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Fashion Designer Brian Wood Takes Us Inside the BWOOD Studios

After graduating with a degree in Fashion Design from Brooklyn’s Pratt Institute in 2004, Brian Wood brought his two clothing brands, pop art-inspired t-shirt brand BWOOD and menswear line Brian Wood, into being.

Since, BWOOD has attained an impressive degree of notoriety with no corporate endorsement, having collaborated with fellow indie brands like Duckworth and and a maintaining a continuous partnership with Vinnie's. New to his shop are one of one cut and sew pieces, in which Wood takes bits and pieces from individual shirts and “mashes” them together, oftentimes to illustrate a greater message.

We tagged along to Wood’s studio in midtown Manhattan (which will soon be moving to a retail location downtown) to see what goes down at BWOOD, behind the scenes.

Tell me the genesis of BWOOD.
After graduating from Pratt and working freelance in the industry for a while, I eventually started BWOOD, which was mostly tees and hats. It’s been around for a while, but somehow it stays so relevant. It’s a little under the radar, but still out there, and we’ve been picking up steam over time and maturing the brand. I also have my menswear collection, Brian Wood, which was my main focus for about four years or so.

Since you’ve been around for a while, have you reached any particularly memorable milestones?
The business is self-financed; we’re not owned by a big company or any other entity. It’s truly an organic company. Waking up sometimes, I’m in New York City, I’ve been able to do this for a while, been making a living on it for the past four or five years. The stuff we do is really fun and creative, so that to me is a pinch-yourself moment in itself. This sounds corny, but sometimes I wake up in the morning and I feel so lucky. I never take it for granted.

You’ve said that fashion is a form of self-expression. How do you see yourself through your designs?
Our brand has always evolved, and while some aspects stay the same, every season we change. The inspiration is always changing. I’ve seen myself grow just by looking at the collection. Obviously, a regular person wouldn’t really see that, but me creating it, if I’m going through a dark time or some period like that, I put out certain work that’s reflective of that. I think it just represents being not afraid, independent, and passionate, while still marching to its own drum.

Have you had a favorite collection or collaboration?
That’s so tough. I had a womenswear line for a year, which was really fun and definitely one of the more difficult things I did. It was called Silvio Liu. That was one of my favorite things because it was totally out of my comfort zone. I mean, I was doing women’s evening wear. It was great, though; it was written up in W and Elle.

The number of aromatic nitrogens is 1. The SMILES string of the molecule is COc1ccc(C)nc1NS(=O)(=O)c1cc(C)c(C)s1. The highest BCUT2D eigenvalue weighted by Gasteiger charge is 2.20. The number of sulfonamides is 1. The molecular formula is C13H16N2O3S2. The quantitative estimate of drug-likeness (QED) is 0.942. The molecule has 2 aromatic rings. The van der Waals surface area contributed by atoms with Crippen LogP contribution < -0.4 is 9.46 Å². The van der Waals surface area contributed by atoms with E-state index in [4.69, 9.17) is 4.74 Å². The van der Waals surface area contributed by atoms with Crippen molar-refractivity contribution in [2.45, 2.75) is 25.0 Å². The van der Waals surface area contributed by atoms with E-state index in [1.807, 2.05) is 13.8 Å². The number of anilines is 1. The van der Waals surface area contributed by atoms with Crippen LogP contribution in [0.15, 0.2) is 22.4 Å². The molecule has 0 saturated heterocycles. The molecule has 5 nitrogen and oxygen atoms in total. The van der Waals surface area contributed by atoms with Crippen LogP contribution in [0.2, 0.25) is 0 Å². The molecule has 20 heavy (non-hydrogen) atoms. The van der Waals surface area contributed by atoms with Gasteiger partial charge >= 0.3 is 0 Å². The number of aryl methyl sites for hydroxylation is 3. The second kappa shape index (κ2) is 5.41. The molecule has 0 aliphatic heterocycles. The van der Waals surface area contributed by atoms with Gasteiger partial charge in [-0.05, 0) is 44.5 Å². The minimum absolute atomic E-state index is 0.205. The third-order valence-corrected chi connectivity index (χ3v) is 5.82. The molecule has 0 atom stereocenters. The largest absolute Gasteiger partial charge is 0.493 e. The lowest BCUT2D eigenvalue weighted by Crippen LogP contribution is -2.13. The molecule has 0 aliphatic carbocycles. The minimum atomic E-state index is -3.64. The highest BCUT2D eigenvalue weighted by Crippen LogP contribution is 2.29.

BWOOD collaborates with a store called Vinnie’s, in Brooklyn. The whole idea of it is amazing, because Vinnie’s is an independent store, and we've been able to work with each other for four or five years and do some good numbers. That whole concept of organically building something up is really cool.

What can you tell me about this three-city drop?
It’s an exclusive drop for Villa. We started selling this in bigger stores, which is exciting. The shirt was designed nine years ago, which is crazy because it’s still one of our most popular pieces. We’re doing a lot of things with them this coming year, so that’s the one shirt that’s Philly, Detroit and Chicago.

What about these cut and sew, “mash-up” shirts?
Those are cool because it’s almost like me freestyling. It’s this whole new thing where I’m taking shirts and mashing them up, bleaching them and dying them, and I feel like the whole direction is going in back in time. Because they’re one-of-one pieces, it’s this really personal experience between the designer and the customer. It’s really, extremely unique. They’re all very spur of the moment and done without boundaries.

How do you keep yourself inspired?
I don’t know; I have no idea. I want to do the collection. That’s really all I want to do. The t-shirts are doing well, people are working for the company, so I can’t be selfish. I would be selfish to do just the collection. We’re trying to push that as far as we can, with subject matter and everything. I just feel lucky. I’m not sure. Maybe sometimes it’s just not being satisfied.

I came from a background of art. That’s my favorite part of it. To me, fashion design shouldn’t be behind a computer for eight hours. To me, getting inspired and being creative is the most exciting and cherish-able part. It’s how I stay hungry.

What kind of message are you trying to spread?
We were running around like idiots saying, “Oh, design to inspire.” I don’t think it’s just about inspiring people. The main thing is inspiring people, but we also like to project some social messages. I think we give a sense of inspiration, but we also represent a sense of hope, rebellion, and independence. I don’t think we should have gotten this far, honestly. The industry isn’t built that way. But as we ascend to a bigger platform, we’re able to address certain issues.


Images: Phil V

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